Omar Sharif Jr on coming out and Egypt’s LGBTQ crackdown


Since coming out as gay in 2012, actor Omar Sharif Jr, the grandson of legendary Egyptian film star Omar Sharif, has become an outspoken activist for his country’s beleaguered LGBTQ community.

He is said to be one of the first public personalities to come out in the Arab world and he was vilified by the media in Egypt for it. He received death threats, contemplated suicide and remains fearful of returning to his homeland.

The son of a Muslim father, and a Jewish mother, Sharif is a rising star in Hollywood. He’s using his growing fame to speak out against the continued human rights abuses against LGBTQ people in Egypt.

The need for this activism has only increased in urgency since September last year, when the act of waving rainbow flags at a music concert in Cairo sparked a vicious media and state hate campaign against LGBTQ people.

Dozens are reported to have been arrested in the ensuing clampdown. In November, 17 people were sentenced to three years in jail. In January, nine men were arrested in Alexandria on charges of “debauchery” and “homosexual activity” following a raid on a private apartment.

During a recent visit to South Africa for the Oslo Freedom Forum in Johannesburg, Sharif spoke to Mambaonline about the challenges facing Egypt and how he hopes to use his celebrity status to make a difference.

What motivates you to speak out about what’s happening in Egypt?

The reason I keep speaking around the world about LGBT rights in Egypt is because so few other people are willing to. And I believe that the most effective way to create change is by sharing our stories…. having people realise who we really are as a community. That we’re not just facts and figures and statistics, but we’re people. I wish I could find more people to share their stories in Egypt and come out but I can’t ask people to be cannon fodder for my ideals. Very few people come from families of the same liberalising experiences that mine did in Egypt: working on Hollywood TV shows and films. And so I feel a responsibility to stay visible, to keep the conversations going… so that youth back home consistently see representations that they can relate to in the media.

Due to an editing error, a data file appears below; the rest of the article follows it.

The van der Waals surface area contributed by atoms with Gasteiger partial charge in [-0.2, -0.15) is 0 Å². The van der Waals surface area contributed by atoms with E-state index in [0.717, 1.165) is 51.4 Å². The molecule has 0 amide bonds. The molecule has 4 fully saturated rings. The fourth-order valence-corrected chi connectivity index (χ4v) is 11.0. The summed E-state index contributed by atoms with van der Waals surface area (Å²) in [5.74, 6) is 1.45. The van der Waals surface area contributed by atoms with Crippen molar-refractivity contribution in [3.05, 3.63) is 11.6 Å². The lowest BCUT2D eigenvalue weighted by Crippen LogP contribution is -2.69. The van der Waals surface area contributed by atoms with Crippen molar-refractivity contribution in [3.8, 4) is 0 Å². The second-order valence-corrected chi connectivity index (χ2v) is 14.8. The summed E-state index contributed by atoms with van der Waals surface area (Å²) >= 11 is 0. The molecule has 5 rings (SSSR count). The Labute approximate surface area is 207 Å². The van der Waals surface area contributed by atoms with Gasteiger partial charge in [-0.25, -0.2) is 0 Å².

How does that help to make a difference on the ground?

Every day I wake up to messages from LGBT youth across Egypt that find it difficult to go on, fight another day… many of whom wish to flee. Just knowing that they are not alone, that different isn’t bad and that there’s a community that loves and supports them… That creates a world of difference. Every day I receive messages that people are going to take their lives, they don’t know how they are going to continue. I don’t know how to respond to them other than by trying to be the best positive example and live my life as openly, authentically and happily as I can. And assuring them that progress is inevitable. The tide of tolerance is inevitable in any country. Our goals in Egypt are modest. We’re not looking for marriage equality right now. We just want to live free from the terror that the slightest gesture or glance will betray us, that we’ll go to jail, that we’ll be subjected to persecution… those are our goals. So just getting people to hold on till that becomes an eventuality is my sole goal.